# Trabb Pardo-Knuth algorithm

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The **Trabb Pardo-Knuth algorithm** is a program introduced by Donald Knuth and Luis Trabb Pardo to illustrate the evolution of computer programming languages.

In their 1977 work "The Early Development of Programming Languages", Trabb Pardo and Knuth introduced a trivial program which involved arrays, indexing, mathematical functions, subroutines, I/O, conditionals and iteration. They then wrote implementations of the algorithm in several early programming languages to show how such concepts were expressed.

The simpler Hello world program has been used for much the same purpose.

## Contents |

## The algorithm

```
```

```
```ask for 11 numbers to be read into a sequence S
reverse sequence S
for each item in sequence S
do an operation
if result overflows
alert user
else
print result

```
```

The algorithm reads eleven numbers from an input device, stores them in an array, and then processes them in reverse order, applying a user-defined function to each value and reporting either the value of the function or a message to the effect that the value has exceeded some threshold.

## Implementations

### ALGOL 60

```
```

```
``` **begin integer** i; **real** y; **real array** a[0:10];
**real procedure** f(t); **real** t; **value** t;
f := sqrt(abs(t))+5*t^3;
**for** i := 0 **step** 1 **until** 10 **do** read(a[i]);
**for** i := 10 **step** -1 **until** 0 **do**
**begin** y := f(a[i]);
**if** y > 400 **then** write(i, "TOO LARGE")
**else** write(i,y);
**end**
**end**

```
```

The problem with the usually specified function is that the term `5*t^3`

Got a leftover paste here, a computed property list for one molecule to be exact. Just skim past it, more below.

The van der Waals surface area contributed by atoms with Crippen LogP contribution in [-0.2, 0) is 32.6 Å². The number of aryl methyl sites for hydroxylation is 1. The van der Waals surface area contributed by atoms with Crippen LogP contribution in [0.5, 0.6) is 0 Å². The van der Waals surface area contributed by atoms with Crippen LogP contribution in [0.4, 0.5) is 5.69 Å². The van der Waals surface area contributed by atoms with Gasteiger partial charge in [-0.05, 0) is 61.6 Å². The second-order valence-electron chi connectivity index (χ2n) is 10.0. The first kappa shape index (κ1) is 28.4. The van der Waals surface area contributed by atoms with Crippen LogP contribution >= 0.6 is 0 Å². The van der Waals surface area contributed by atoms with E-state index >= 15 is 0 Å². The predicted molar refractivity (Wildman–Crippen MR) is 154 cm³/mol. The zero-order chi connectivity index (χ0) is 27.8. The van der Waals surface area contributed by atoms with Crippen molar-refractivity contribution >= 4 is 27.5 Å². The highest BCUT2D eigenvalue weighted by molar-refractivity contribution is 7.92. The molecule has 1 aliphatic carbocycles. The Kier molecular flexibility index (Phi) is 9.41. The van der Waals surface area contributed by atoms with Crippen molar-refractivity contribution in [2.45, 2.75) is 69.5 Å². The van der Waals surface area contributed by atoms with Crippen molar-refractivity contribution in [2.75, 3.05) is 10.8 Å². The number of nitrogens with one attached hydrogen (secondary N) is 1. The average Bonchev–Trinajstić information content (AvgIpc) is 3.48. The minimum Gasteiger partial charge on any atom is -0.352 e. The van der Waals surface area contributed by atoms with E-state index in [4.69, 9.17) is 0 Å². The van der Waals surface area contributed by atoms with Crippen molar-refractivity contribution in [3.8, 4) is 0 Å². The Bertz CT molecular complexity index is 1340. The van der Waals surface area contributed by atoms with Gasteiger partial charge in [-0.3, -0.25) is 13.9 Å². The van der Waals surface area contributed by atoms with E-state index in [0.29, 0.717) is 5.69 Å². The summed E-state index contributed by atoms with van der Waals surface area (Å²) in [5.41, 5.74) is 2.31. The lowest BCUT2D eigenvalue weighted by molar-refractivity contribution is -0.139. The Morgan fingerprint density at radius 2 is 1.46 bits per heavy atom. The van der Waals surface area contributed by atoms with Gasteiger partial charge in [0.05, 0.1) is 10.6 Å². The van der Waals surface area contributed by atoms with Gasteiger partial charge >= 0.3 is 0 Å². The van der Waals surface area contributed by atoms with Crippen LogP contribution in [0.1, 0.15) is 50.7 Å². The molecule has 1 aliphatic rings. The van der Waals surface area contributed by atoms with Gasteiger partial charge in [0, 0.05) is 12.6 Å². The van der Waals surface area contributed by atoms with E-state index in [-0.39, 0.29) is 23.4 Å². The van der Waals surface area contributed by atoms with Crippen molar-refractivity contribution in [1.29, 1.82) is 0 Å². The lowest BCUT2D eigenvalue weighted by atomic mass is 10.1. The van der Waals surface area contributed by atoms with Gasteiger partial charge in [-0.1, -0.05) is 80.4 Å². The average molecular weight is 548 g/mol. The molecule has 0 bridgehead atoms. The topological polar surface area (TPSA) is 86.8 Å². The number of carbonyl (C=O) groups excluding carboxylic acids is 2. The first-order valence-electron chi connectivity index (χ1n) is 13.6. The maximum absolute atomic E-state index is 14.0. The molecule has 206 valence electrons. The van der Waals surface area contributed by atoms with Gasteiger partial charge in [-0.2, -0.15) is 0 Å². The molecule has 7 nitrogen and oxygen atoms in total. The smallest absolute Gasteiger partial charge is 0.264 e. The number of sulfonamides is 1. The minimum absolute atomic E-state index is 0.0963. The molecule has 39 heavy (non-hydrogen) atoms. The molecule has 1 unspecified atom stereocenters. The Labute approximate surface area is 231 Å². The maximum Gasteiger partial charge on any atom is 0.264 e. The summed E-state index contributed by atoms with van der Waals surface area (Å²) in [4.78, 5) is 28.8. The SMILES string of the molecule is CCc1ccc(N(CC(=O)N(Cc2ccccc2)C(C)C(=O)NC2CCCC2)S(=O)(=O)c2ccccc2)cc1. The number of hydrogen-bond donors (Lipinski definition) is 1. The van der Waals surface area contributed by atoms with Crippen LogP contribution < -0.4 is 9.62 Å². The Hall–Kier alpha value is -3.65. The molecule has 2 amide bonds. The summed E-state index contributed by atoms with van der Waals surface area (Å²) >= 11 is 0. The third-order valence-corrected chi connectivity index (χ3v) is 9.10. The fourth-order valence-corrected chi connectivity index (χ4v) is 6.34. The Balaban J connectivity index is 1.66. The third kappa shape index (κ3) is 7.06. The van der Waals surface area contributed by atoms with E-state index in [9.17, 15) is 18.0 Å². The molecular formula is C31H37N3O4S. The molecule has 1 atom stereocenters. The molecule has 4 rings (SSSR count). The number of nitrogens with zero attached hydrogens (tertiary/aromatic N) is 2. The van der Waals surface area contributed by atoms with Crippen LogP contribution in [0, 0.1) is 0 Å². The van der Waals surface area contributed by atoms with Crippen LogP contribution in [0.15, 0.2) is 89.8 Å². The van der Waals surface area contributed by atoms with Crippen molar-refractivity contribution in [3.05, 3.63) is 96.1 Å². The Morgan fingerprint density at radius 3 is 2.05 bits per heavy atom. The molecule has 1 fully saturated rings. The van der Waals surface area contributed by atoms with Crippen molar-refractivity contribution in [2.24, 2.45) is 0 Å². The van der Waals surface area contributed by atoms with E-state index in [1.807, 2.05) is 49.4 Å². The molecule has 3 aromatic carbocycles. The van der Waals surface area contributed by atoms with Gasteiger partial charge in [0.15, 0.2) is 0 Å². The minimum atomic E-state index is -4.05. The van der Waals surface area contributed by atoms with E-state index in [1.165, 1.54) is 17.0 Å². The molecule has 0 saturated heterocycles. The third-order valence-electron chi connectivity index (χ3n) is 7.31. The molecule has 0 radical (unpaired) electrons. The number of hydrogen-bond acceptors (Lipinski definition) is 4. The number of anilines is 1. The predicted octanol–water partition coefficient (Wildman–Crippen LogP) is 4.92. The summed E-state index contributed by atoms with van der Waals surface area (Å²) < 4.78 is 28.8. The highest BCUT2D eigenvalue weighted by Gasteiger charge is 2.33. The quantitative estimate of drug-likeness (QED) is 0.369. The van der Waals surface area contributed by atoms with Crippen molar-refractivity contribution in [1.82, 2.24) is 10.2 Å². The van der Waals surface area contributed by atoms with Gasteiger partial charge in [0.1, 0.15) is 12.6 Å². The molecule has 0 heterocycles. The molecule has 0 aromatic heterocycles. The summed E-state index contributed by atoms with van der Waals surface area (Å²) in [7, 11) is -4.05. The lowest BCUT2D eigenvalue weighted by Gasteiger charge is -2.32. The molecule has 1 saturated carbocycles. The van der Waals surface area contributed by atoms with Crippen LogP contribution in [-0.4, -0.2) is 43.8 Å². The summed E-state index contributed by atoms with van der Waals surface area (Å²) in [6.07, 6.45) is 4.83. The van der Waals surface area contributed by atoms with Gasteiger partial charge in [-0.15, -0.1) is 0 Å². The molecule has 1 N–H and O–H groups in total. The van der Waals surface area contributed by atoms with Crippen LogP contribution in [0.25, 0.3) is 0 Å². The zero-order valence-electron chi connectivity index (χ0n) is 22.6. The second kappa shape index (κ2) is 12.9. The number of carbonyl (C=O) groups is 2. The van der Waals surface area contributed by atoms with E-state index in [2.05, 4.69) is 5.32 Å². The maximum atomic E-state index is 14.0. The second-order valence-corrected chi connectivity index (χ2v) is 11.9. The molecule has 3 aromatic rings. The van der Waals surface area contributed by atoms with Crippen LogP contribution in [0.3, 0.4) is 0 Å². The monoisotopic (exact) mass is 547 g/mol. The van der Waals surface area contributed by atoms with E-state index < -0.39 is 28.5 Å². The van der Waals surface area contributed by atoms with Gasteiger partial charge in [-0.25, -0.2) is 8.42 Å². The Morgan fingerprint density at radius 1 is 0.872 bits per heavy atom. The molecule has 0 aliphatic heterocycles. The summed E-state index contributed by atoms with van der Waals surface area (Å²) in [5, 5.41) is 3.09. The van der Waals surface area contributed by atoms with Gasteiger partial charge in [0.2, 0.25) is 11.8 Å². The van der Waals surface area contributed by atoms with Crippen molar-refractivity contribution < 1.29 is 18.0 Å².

gives overflows in almost all languages for very large negative values.

### Ruby version

The Ruby version takes advantage of some of its features:

def f(x) return Math.sqrt(x.abs) + 5*x ** 3 end Array.new(11) { gets.to_i }.reverse.each do |x| y = f(x) puts "#{x} #{(y > 400) ? 'TOO LARGE' : y}" end

Ruby handles numerical overflow by returning `Infinity`

, which is greater than 400.

### Ocaml version

The Ocaml version using imperative features such as for loops:

let tpk () = let f x = sqrt x +. 5.0 *. (x ** 3.0) in let pr f = print_endline (if f > 400.0 then "overflow" else string_of_float f) in let read () = float_of_string (read_line ()) in let a = Array.init 11 (fun _ -> read ()) in for i = 10 downto 0 do pr (f a.(i)) done

A functional version can also be written in Ocaml:

let tpk l = let f x = sqrt x +. 5.0 *. (x ** 3.0) in let p x = x < 400.0 in List.filter p (List.map f (List.rev l))

### Perl version

A Perl version using exceptions might look like this:

sub f($) { return sqrt(abs($_[0])) + 5*$_[0]**3; } foreach (1..11) { push @inputs, <>; } foreach (reverse @inputs) { eval { print f($_)."\n"; }; $@ && print "Problem with entry $_: $@\n"; }

### R/Splus version

In R/Splus the user is alerted of an overflow by NaN value. Three of many possible implementations are

# without an assignment (function(t) sqrt(abs(t))+5*t^3)(rev(scan(nmax=11))) # with an assignment sqrt(abs(S <- rev(scan(nmax=11))))+5*S^3 # as a routine tpk <- function(S = scan(nmax=11), t=rev(S)) sqrt(abs(t))+5*t^3

The last implementation makes use of the lazy evaluation mechanism of R for default values of parameters: `t`

is evaluated only the first time it is used in a computation, after which `t`

is well defined.

## References

- "The Early Development of Programming Languages" in
*A History of Computing in the Twentieth Century*, New York, Academic Press, 1980. ISBN 0-12-491650-3 (Reprinted in Knuth, Donald E.,*et al.*,*Selected Papers on Computer Languages*, Stanford, CA, CSLI, 2003. ISBN 1-57586-382-0)